akai ko-en try to avoid getting caught in the Web


Special To The Japan Times

With a layered sound that blends postrock dynamics and sprawling song structures with pure J-pop sensibility, akai ko-en is quickly becoming one of Tokyo’s most talked-about new bands. But just try searching for the group on YouTube and see how far you get.

Despite releasing its second mini-album last week through EMI, and though it toured in Canada last fall, akai ko-en has managed to maintain a near-zero-tolerance policy toward the Internet. And in an age where every band in the world wants you to check out its SoundCloud or Facebook page, the four-piece’s bid to build an air of mystery seems to be working.

“Once you open a door, people can see that the room isn’t very big — so you have to think carefully about when to open it,” explains guitarist Maisa Tsuno, who writes most of the songs and does most of the talking. “Once there’s some anticipation around us making an appearance online, that’s the time to do it.”

Hype is certainly building: Two years after the band was conceived, akai ko-en’s name is on the lips of opinion-formers throughout Tokyo’s music scene, thanks in part to its incendiary live shows — which for a time were the only place to find out what the band actually sounded or looked like. Until the release last week of “Tomei Nanoka, Kuro Nanoka” (“Is it Transparent, Is it Black”), the band’s music was unavailable to buy or sample online.

My first encounter with akai ko-en at a gig last year (after three separate people recommended them to me) was far from what I’d expected. Aged 19 and 20 (Tsuno is the oldest), the four girls have a way of building their songs from silence to a thrilling climax: They channel the dynamic intensity of Mogwai, the bass grooves of mid-era Radiohead and the skewed pop nous of Kaela Kimura.

Speaking to The Japan Times in a boardroom at EMI’s Tokyo office, singer Chiaki Sato, bassist Hikari Fujimoto and drummer Nao Utagawa seem painfully shy, a world away from their stage personae. “Playing live is so liberating,” proffers Fujimoto. “We can make a lot of noise without getting told off!”

“I don’t think about anything on stage apart from singing in tune,” laughs Sato nervously, before falling silent once more.

The band’s set at last weekend’s EMI Rocks all-day concert was a major triumph. Totally owning the cavernous stage at Saitama Super Arena, the girls pulled graceful balletic moves in white wispy dresses, before battering an audience of 16,000 with alternating waves of tender guitar, clashing rhythms, vocal-harmony breaks and all-out yet carefully controlled noise.

The idea to shun online promotion originally came from EMI, which had previously used a similar tactic with the band Soutaiseiriron. That band built a strong following despite refusing to be interviewed or photographed; it seems that EMI clung to the concept even after its relations with Soutaiseiriron dissolved (the band is now independent).

“We don’t avoid being seen altogether,” asserts Tsuno, the not-shy one, who points out that the band sometimes posts photos on Twitter. “You can see us when we play on stage. Besides, we’ll put some music and video on the Internet eventually.”

“We want to be the ones to decide when things start appearing online,” says Utagawa.

Which is all well and good — but, I point out, all it takes is one fan with a smartphone and a YouTube account and you’ve lost control of that timing. Right?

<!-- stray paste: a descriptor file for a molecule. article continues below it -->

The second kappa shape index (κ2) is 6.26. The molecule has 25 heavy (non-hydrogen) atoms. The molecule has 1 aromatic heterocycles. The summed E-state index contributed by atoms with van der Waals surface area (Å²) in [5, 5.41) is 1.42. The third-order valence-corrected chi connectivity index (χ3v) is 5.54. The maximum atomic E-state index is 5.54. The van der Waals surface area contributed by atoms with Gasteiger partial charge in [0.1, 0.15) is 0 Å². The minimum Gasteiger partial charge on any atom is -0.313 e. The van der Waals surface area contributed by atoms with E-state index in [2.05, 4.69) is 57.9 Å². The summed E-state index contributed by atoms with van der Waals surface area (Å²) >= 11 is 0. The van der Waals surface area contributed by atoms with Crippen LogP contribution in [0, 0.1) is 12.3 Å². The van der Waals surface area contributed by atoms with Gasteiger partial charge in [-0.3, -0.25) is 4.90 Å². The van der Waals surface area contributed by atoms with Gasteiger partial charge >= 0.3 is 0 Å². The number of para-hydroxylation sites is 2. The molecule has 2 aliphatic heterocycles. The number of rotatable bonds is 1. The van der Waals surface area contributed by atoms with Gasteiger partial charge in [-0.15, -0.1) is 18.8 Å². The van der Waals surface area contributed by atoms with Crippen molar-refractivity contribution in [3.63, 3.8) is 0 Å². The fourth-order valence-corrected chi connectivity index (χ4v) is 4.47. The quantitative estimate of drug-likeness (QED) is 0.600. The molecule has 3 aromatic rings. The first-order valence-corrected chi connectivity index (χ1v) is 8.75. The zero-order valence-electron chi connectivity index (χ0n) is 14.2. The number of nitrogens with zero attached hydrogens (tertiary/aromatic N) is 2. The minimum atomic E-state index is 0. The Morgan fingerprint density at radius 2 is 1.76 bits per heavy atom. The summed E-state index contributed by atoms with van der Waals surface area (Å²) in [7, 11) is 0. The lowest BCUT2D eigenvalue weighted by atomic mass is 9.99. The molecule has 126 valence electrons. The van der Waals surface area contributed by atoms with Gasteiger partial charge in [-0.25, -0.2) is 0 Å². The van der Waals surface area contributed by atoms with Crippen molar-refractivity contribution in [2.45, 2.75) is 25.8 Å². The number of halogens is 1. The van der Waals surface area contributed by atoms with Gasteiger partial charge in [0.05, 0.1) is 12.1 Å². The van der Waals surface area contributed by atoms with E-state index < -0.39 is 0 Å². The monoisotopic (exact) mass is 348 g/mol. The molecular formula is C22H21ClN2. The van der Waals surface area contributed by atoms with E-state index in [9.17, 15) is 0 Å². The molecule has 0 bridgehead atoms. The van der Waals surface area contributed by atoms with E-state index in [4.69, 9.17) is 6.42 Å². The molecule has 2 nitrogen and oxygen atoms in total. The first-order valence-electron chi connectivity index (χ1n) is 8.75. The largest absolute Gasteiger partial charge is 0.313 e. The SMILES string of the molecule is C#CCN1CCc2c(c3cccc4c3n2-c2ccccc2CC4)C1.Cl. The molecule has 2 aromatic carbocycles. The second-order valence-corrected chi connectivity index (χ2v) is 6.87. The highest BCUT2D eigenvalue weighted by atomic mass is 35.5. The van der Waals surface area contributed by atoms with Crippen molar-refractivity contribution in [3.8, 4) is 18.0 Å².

“That’s happened a few times, and EMI has had the videos taken down,” replies Tsuno. A look of uncertainty flickers across her face. “The people who shot those videos uploaded them because they like us,” she admits, “so I do feel bad about it.”

The young women each have radically different music tastes — from Pantera to Taylor Swift, through the epic sweep of John Williams and Nobuo Uematsu’s “Final Fantasy” game scores to 1980s and ’90s J-pop idols such as Pink Lady and Seiko Matsuda. The only artist they all agree on is Shiina Ringo — and even then the members are divided between fans of her solo music and of her band, Tokyo Jihen, with whom akai ko-en shared a stage at EMI Rocks.

Clearly Japanese music is a big piece of the puzzle. While the four-piece draws from postrock and prog, it’s always within the context of finely honed, concise pop structures. It’s beyond postpop: This is post-J-pop.

The band started out covering songs by Japanese guitar-driven pop acts Chatmonchy and GO!GO!7188, as well as the aforementioned Kimura and Tokyo Jihen, and began to write its own songs in spring 2010. The self-released CD “Walk With Bremen” followed last March.

Recorded at Gok in Kichijoji and at Tonemeister in Setagaya Ward, and produced by Tsuno, “Tomei Nanoka, Kuro Nanoka” collects the darker of the band’s material: “We played the songs with a black heart,” says Tsuno. It will be followed by another, “cuter” mini-album in May, conceived as a pair. “This one is black, and the next one will be white.”

While Tsuno harbors no great ambition to tour the world (America is “scary”), she does have one Internet-policy-related regret from the band’s Canada tour that she hopes to rectify someday.

“We didn’t take any CDs to sell in Canada, because we’d heard that Westerners upload music so quickly and we were worried about our music going online,” she says. “I wish we could have sold CDs at those shows though; I worry whether people will remember us. I want to go once again, with all our music already online and say, ‘Here we are!’ “

“Tomei Nanoka, Kuro Nanoka” is out now, with a release party at WWW in Shibuya, Tokyo, on April 6. For more information, visit www.akaiko-en.com.